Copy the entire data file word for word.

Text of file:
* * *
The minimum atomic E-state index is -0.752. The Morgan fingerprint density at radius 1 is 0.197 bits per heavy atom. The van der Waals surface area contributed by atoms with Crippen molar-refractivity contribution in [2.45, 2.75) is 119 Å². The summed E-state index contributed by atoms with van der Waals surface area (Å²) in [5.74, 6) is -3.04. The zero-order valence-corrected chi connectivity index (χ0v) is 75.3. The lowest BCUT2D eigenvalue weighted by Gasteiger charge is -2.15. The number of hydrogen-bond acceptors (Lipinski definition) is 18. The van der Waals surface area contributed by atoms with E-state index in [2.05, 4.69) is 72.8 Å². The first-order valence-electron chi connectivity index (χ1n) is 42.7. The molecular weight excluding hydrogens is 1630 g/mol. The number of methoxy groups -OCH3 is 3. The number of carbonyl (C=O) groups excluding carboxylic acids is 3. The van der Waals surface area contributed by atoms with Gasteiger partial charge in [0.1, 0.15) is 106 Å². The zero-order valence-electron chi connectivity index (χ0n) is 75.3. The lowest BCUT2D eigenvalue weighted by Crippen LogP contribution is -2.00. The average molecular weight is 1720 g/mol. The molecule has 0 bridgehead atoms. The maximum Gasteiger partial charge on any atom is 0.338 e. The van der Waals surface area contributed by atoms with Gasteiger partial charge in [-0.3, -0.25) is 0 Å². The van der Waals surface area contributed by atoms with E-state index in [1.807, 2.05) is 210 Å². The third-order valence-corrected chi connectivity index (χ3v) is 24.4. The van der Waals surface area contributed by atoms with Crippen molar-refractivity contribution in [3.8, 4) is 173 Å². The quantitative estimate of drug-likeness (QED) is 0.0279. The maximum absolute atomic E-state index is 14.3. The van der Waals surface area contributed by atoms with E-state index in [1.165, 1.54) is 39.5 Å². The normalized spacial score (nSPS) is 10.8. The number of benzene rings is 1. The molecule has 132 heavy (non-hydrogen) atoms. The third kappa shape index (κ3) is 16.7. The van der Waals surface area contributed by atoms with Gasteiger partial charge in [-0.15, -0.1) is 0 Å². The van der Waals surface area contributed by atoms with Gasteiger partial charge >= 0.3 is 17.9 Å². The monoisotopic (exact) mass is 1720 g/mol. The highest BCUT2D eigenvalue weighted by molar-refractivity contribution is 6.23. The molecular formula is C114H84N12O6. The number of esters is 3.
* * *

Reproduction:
The minimum atomic E-state index is -0.752. The Morgan fingerprint density at radius 1 is 0.197 bits per heavy atom. The van der Waals surface area contributed by atoms with Crippen molar-refractivity contribution in [2.45, 2.75) is 119 Å². The summed E-state index contributed by atoms with van der Waals surface area (Å²) in [5.74, 6) is -3.04. The zero-order valence-corrected chi connectivity index (χ0v) is 75.3. The lowest BCUT2D eigenvalue weighted by Gasteiger charge is -2.15. The number of hydrogen-bond acceptors (Lipinski definition) is 18. The van der Waals surface area contributed by atoms with E-state index in [2.05, 4.69) is 72.8 Å². The first-order valence-electron chi connectivity index (χ1n) is 42.7. The molecular weight excluding hydrogens is 1630 g/mol. The number of methoxy groups -OCH3 is 3. The number of carbonyl (C=O) groups excluding carboxylic acids is 3. The van der Waals surface area contributed by atoms with Gasteiger partial charge in [0.1, 0.15) is 106 Å². The zero-order valence-electron chi connectivity index (χ0n) is 75.3. The lowest BCUT2D eigenvalue weighted by Crippen LogP contribution is -2.00. The average molecular weight is 1720 g/mol. The molecule has 0 bridgehead atoms. The maximum Gasteiger partial charge on any atom is 0.338 e. The van der Waals surface area contributed by atoms with Gasteiger partial charge in [-0.3, -0.25) is 0 Å². The van der Waals surface area contributed by atoms with E-state index in [1.807, 2.05) is 210 Å². The third-order valence-corrected chi connectivity index (χ3v) is 24.4. The van der Waals surface area contributed by atoms with Crippen molar-refractivity contribution in [3.8, 4) is 173 Å². The quantitative estimate of drug-likeness (QED) is 0.0279. The maximum absolute atomic E-state index is 14.3. The van der Waals surface area contributed by atoms with E-state index in [1.165, 1.54) is 39.5 Å². The normalized spacial score (nSPS) is 10.8. The number of benzene rings is 1. The molecule has 132 heavy (non-hydrogen) atoms. The third kappa shape index (κ3) is 16.7. The van der Waals surface area contributed by atoms with Gasteiger partial charge in [-0.15, -0.1) is 0 Å². The van der Waals surface area contributed by atoms with Gasteiger partial charge >= 0.3 is 17.9 Å². The monoisotopic (exact) mass is 1720 g/mol. The highest BCUT2D eigenvalue weighted by molar-refractivity contribution is 6.23. The molecular formula is C114H84N12O6. The number of esters is 3.